From fabulous first-time winners to heartfelt acceptance speeches, here are some of the highs and lows of the 71st annual Emmy Awards broadcast.
Best: Billy Porter making history
The “Pose” star became the first openly gay black man to win for Best Actor in a Drama Series. The ebullient Mr. Porter borrowed a line from his TV character Pray Tell in his acceptance speech: “The category is … love.”
Worst: Going host-less
By the 10 p.m. mark, it was clear that the Emmys were missing something. Aside from a handful of stirring acceptance speeches from the winners, the ceremony was lacking a bright, acerbic personality to warm up the room and provide some clever connective tissue. The opening moments had offered a few possibilities. Emmy favorite Bryan Cranston is a beloved performer whose ready smile would have been perfect. Stephen Colbert seemed to make us think he had been overlooked for the gig. He, too, would have been great. Perhaps producers were intimidated by his political humor. Even Jimmy Kimmel, who pretended to want the hosting gig — but who has publicly stated that hosting the Oscars is a thankless job — would have been fine. Without a guiding hand, this Emmy ceremony was a little too officious for its own good.
Best: The major acting winners truly deserved it
For once, they managed to get everything right. Billy Porter, Jodie Comer and Phoebe Waller-Bridge and her “Fleabag” — it was pretty astonishing to see these deserving souls win, one after another. Usually after one of these broadcasts, one wants to ask the voters: “Did you see the same shows I did?” This year, they obviously did. The “Game of Thrones” victory as Best Drama series was an unnecessary valentine in a weak category, but thankfully the show did not win for directing or writing — its two weakest features.
Worst: Don Cheadle, sore loser
Cheadle is a talented actor in comedy (“Black Monday”) and drama (“A Lesson Before Dying”), and he has been nominated for both projects. He did not win tonight, losing to last year’s winner Bill Hader for the HBO comedy “Barry.” Was that any reason to drag his feet to the microphone to present an award and announce to the audience, “I don’t care.” And then cue your co-presenter, poor Kristen Bell, to remind the audience that you have lost nine times. Susan Lucci lost more times than that, but she finally won for playing Erica Kane on “All My Children.” Your day will come, Don. Don’t be such a baby.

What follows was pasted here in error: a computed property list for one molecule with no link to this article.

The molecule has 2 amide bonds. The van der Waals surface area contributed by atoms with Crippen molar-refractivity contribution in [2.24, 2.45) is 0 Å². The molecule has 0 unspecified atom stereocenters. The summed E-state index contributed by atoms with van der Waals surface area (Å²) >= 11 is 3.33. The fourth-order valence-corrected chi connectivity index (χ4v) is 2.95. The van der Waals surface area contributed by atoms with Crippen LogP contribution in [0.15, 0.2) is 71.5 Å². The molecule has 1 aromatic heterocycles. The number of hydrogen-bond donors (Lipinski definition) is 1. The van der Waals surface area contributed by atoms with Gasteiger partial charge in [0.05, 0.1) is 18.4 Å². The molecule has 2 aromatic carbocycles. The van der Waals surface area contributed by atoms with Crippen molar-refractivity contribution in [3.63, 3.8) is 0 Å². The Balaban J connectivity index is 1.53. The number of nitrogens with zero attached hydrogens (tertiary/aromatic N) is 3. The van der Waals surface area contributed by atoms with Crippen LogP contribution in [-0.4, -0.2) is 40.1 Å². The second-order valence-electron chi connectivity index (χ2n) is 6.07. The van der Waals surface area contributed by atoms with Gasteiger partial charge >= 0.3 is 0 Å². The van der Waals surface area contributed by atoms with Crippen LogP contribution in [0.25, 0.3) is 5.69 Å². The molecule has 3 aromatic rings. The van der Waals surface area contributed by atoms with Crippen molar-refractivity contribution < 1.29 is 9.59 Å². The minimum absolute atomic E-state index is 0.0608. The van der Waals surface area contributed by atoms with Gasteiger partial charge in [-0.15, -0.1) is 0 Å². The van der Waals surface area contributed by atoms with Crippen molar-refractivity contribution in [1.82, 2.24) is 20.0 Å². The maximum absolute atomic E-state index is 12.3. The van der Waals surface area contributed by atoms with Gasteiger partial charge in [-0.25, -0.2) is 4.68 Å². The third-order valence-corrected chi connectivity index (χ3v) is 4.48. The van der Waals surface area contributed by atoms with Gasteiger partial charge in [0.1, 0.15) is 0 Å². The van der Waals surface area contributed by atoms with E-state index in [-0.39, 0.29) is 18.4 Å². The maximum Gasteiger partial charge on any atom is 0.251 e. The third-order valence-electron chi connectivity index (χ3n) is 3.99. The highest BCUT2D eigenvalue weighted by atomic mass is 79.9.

Best: Jharrel Jerome’s big win
This moment has been coming since episode two of “When They See Us,” when Jharrel Jerome, as Central Park Five defendant Korey Wise, tore our hearts out on the witness stand. His victory tonight as Lead Actor in a Limited Series was met with a thunderous standing ovation because performances this real and moving don’t happen every year. Bronx-born Jerome’s eloquent speech acknowledged the real Central Park Five — or, as he called them, the “Exonerated Five” — who were in attendance and moved to tears. A star is born.
Worst: Those tribute TV clips
One of the reasons the Emmys did not have a host was to give more time to salute departing series such as “The Big Bang Theory,” “Empire,” “Game of Thrones” and “Veep.” These tributes were bland — just repackaged trailer footage that we’ve seen before. A better solution would have been to tell viewers something about each of these long-running series that they didn’t know. A backstage revelation. Not more scenes of dragons and Selina Meyer not knowing what she’s doing. This was a wasted opportunity.
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Best: Patricia Arquette’s acceptance speech
The utterly fearless double-Emmy nominee Patricia Arquette, who won best supporting actress for Hulu’s “The Act,” concluded her acceptance speech with a heartfelt plea for justice for transgender people. “I lost my sister Alexis this year,” Arquette tearfully told the audience, referring to actress Alexis Arquette. She implored Americas to end its bias. “Give these people jobs!!”